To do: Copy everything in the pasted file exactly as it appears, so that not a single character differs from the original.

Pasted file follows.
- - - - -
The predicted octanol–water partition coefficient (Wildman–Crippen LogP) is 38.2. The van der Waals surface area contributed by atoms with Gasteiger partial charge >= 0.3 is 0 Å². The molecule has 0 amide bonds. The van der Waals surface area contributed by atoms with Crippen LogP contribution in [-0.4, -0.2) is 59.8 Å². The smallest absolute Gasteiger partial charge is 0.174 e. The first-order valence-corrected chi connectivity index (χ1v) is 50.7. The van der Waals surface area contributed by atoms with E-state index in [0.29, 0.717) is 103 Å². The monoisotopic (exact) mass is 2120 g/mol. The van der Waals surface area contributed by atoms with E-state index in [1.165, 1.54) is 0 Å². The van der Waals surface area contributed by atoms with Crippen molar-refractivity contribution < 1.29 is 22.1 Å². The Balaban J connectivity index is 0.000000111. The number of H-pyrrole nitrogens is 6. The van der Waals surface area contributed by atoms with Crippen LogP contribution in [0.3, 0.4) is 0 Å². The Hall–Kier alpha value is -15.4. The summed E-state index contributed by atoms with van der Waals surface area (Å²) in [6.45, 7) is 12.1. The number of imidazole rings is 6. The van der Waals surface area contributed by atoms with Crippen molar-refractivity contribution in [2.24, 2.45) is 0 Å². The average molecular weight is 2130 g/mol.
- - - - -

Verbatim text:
The predicted octanol–water partition coefficient (Wildman–Crippen LogP) is 38.2. The van der Waals surface area contributed by atoms with Gasteiger partial charge >= 0.3 is 0 Å². The molecule has 0 amide bonds. The van der Waals surface area contributed by atoms with Crippen LogP contribution in [-0.4, -0.2) is 59.8 Å². The smallest absolute Gasteiger partial charge is 0.174 e. The first-order valence-corrected chi connectivity index (χ1v) is 50.7. The van der Waals surface area contributed by atoms with E-state index in [0.29, 0.717) is 103 Å². The monoisotopic (exact) mass is 2120 g/mol. The van der Waals surface area contributed by atoms with E-state index in [1.165, 1.54) is 0 Å². The van der Waals surface area contributed by atoms with Crippen molar-refractivity contribution < 1.29 is 22.1 Å². The Balaban J connectivity index is 0.000000111. The number of H-pyrrole nitrogens is 6. The van der Waals surface area contributed by atoms with Crippen LogP contribution in [0.3, 0.4) is 0 Å². The Hall–Kier alpha value is -15.4. The summed E-state index contributed by atoms with van der Waals surface area (Å²) in [6.45, 7) is 12.1. The number of imidazole rings is 6. The van der Waals surface area contributed by atoms with Crippen molar-refractivity contribution in [2.24, 2.45) is 0 Å². The average molecular weight is 2130 g/mol.